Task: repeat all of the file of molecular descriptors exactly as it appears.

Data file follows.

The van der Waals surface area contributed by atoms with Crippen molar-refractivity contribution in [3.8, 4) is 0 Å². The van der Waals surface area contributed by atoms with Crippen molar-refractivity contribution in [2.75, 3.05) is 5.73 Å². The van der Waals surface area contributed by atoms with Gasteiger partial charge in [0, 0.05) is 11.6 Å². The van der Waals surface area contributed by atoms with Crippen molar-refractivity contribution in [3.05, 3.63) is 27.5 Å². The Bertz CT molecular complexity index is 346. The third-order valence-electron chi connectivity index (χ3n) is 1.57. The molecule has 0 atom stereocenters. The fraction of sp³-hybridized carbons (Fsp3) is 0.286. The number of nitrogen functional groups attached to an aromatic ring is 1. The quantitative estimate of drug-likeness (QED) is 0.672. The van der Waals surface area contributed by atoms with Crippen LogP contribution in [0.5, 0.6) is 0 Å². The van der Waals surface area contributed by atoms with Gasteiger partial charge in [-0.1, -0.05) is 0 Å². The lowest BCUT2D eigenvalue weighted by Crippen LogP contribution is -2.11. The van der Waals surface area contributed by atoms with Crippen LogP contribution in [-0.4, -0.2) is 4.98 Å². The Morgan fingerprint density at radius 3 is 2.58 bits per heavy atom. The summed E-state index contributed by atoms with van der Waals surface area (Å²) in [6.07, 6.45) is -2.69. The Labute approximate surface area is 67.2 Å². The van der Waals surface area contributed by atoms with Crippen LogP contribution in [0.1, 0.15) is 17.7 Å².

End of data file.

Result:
The van der Waals surface area contributed by atoms with Crippen molar-refractivity contribution in [3.8, 4) is 0 Å². The van der Waals surface area contributed by atoms with Crippen molar-refractivity contribution in [2.75, 3.05) is 5.73 Å². The van der Waals surface area contributed by atoms with Gasteiger partial charge in [0, 0.05) is 11.6 Å². The van der Waals surface area contributed by atoms with Crippen molar-refractivity contribution in [3.05, 3.63) is 27.5 Å². The Bertz CT molecular complexity index is 346. The third-order valence-electron chi connectivity index (χ3n) is 1.57. The molecule has 0 atom stereocenters. The fraction of sp³-hybridized carbons (Fsp3) is 0.286. The number of nitrogen functional groups attached to an aromatic ring is 1. The quantitative estimate of drug-likeness (QED) is 0.672. The van der Waals surface area contributed by atoms with Crippen LogP contribution in [0.5, 0.6) is 0 Å². The van der Waals surface area contributed by atoms with Gasteiger partial charge in [-0.1, -0.05) is 0 Å². The lowest BCUT2D eigenvalue weighted by Crippen LogP contribution is -2.11. The van der Waals surface area contributed by atoms with Crippen LogP contribution in [-0.4, -0.2) is 4.98 Å². The Morgan fingerprint density at radius 3 is 2.58 bits per heavy atom. The summed E-state index contributed by atoms with van der Waals surface area (Å²) in [6.07, 6.45) is -2.69. The Labute approximate surface area is 67.2 Å². The van der Waals surface area contributed by atoms with Crippen LogP contribution in [0.1, 0.15) is 17.7 Å².